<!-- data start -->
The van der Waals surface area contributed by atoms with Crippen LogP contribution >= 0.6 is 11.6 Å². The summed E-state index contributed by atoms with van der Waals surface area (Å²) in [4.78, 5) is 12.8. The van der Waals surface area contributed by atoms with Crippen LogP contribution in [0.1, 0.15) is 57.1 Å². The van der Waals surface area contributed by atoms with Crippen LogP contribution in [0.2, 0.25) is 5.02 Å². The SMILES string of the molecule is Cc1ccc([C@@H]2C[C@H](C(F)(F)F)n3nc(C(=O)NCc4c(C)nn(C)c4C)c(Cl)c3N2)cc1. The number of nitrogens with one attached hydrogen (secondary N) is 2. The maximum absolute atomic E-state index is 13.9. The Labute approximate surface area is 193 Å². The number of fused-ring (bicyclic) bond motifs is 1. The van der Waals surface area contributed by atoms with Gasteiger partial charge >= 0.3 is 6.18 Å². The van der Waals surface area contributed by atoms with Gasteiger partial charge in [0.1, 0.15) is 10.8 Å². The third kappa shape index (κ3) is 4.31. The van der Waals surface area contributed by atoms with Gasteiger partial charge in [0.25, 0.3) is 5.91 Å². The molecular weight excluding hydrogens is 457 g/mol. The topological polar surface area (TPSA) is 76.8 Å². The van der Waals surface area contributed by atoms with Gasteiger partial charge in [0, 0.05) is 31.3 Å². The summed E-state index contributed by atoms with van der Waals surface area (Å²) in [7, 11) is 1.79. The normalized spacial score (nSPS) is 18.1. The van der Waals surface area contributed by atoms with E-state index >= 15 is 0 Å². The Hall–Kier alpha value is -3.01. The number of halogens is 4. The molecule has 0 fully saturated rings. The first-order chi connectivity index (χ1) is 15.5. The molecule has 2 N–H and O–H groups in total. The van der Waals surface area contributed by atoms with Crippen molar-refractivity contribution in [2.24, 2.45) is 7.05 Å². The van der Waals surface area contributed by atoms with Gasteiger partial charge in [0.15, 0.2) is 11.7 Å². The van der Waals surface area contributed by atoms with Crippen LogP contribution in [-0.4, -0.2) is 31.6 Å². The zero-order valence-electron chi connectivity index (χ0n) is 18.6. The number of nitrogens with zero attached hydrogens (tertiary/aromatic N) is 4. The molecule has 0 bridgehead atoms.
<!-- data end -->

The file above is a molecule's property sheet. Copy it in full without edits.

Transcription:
The van der Waals surface area contributed by atoms with Crippen LogP contribution >= 0.6 is 11.6 Å². The summed E-state index contributed by atoms with van der Waals surface area (Å²) in [4.78, 5) is 12.8. The van der Waals surface area contributed by atoms with Crippen LogP contribution in [0.1, 0.15) is 57.1 Å². The van der Waals surface area contributed by atoms with Crippen LogP contribution in [0.2, 0.25) is 5.02 Å². The SMILES string of the molecule is Cc1ccc([C@@H]2C[C@H](C(F)(F)F)n3nc(C(=O)NCc4c(C)nn(C)c4C)c(Cl)c3N2)cc1. The number of nitrogens with one attached hydrogen (secondary N) is 2. The maximum absolute atomic E-state index is 13.9. The Labute approximate surface area is 193 Å². The number of fused-ring (bicyclic) bond motifs is 1. The van der Waals surface area contributed by atoms with Gasteiger partial charge >= 0.3 is 6.18 Å². The van der Waals surface area contributed by atoms with Gasteiger partial charge in [0.1, 0.15) is 10.8 Å². The third kappa shape index (κ3) is 4.31. The van der Waals surface area contributed by atoms with Gasteiger partial charge in [0.25, 0.3) is 5.91 Å². The molecular weight excluding hydrogens is 457 g/mol. The topological polar surface area (TPSA) is 76.8 Å². The van der Waals surface area contributed by atoms with Gasteiger partial charge in [0, 0.05) is 31.3 Å². The summed E-state index contributed by atoms with van der Waals surface area (Å²) in [7, 11) is 1.79. The normalized spacial score (nSPS) is 18.1. The van der Waals surface area contributed by atoms with E-state index >= 15 is 0 Å². The Hall–Kier alpha value is -3.01. The number of halogens is 4. The molecule has 0 fully saturated rings. The first-order chi connectivity index (χ1) is 15.5. The molecule has 2 N–H and O–H groups in total. The van der Waals surface area contributed by atoms with Crippen molar-refractivity contribution in [2.24, 2.45) is 7.05 Å². The van der Waals surface area contributed by atoms with Gasteiger partial charge in [0.15, 0.2) is 11.7 Å². The van der Waals surface area contributed by atoms with Crippen LogP contribution in [-0.4, -0.2) is 31.6 Å². The zero-order valence-electron chi connectivity index (χ0n) is 18.6. The number of nitrogens with zero attached hydrogens (tertiary/aromatic N) is 4. The molecule has 0 bridgehead atoms.